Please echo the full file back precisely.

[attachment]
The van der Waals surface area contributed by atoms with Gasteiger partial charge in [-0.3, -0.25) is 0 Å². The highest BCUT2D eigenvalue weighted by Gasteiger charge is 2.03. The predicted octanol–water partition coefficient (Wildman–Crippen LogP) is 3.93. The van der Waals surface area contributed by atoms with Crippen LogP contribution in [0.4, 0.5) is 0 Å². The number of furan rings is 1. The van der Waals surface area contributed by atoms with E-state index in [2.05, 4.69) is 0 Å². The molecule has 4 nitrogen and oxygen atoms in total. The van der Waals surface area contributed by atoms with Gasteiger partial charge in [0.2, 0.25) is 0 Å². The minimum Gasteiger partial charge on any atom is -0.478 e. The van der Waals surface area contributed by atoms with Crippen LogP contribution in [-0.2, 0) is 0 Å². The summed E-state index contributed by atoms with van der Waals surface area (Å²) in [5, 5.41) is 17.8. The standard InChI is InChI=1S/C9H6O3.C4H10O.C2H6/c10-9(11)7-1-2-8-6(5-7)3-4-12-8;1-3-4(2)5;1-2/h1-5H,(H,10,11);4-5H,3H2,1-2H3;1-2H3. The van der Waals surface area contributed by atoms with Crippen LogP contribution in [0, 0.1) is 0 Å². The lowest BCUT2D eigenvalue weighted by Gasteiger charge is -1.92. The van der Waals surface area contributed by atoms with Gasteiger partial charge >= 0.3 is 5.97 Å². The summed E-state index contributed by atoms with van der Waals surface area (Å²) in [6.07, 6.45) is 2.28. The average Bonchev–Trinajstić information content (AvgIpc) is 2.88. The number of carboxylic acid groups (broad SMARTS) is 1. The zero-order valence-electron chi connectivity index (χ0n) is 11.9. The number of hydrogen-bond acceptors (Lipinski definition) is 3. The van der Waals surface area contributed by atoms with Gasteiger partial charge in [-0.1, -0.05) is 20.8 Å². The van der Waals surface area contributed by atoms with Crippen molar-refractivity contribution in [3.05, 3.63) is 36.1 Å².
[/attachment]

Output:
The van der Waals surface area contributed by atoms with Gasteiger partial charge in [-0.3, -0.25) is 0 Å². The highest BCUT2D eigenvalue weighted by Gasteiger charge is 2.03. The predicted octanol–water partition coefficient (Wildman–Crippen LogP) is 3.93. The van der Waals surface area contributed by atoms with Crippen LogP contribution in [0.4, 0.5) is 0 Å². The number of furan rings is 1. The van der Waals surface area contributed by atoms with E-state index in [2.05, 4.69) is 0 Å². The molecule has 4 nitrogen and oxygen atoms in total. The van der Waals surface area contributed by atoms with Gasteiger partial charge in [0.2, 0.25) is 0 Å². The minimum Gasteiger partial charge on any atom is -0.478 e. The van der Waals surface area contributed by atoms with Crippen LogP contribution in [-0.2, 0) is 0 Å². The summed E-state index contributed by atoms with van der Waals surface area (Å²) in [5, 5.41) is 17.8. The standard InChI is InChI=1S/C9H6O3.C4H10O.C2H6/c10-9(11)7-1-2-8-6(5-7)3-4-12-8;1-3-4(2)5;1-2/h1-5H,(H,10,11);4-5H,3H2,1-2H3;1-2H3. The van der Waals surface area contributed by atoms with Crippen LogP contribution in [0, 0.1) is 0 Å². The lowest BCUT2D eigenvalue weighted by Gasteiger charge is -1.92. The van der Waals surface area contributed by atoms with Gasteiger partial charge >= 0.3 is 5.97 Å². The summed E-state index contributed by atoms with van der Waals surface area (Å²) in [6.07, 6.45) is 2.28. The average Bonchev–Trinajstić information content (AvgIpc) is 2.88. The number of carboxylic acid groups (broad SMARTS) is 1. The zero-order valence-electron chi connectivity index (χ0n) is 11.9. The number of hydrogen-bond acceptors (Lipinski definition) is 3. The van der Waals surface area contributed by atoms with Gasteiger partial charge in [-0.1, -0.05) is 20.8 Å². The van der Waals surface area contributed by atoms with Crippen molar-refractivity contribution in [3.05, 3.63) is 36.1 Å².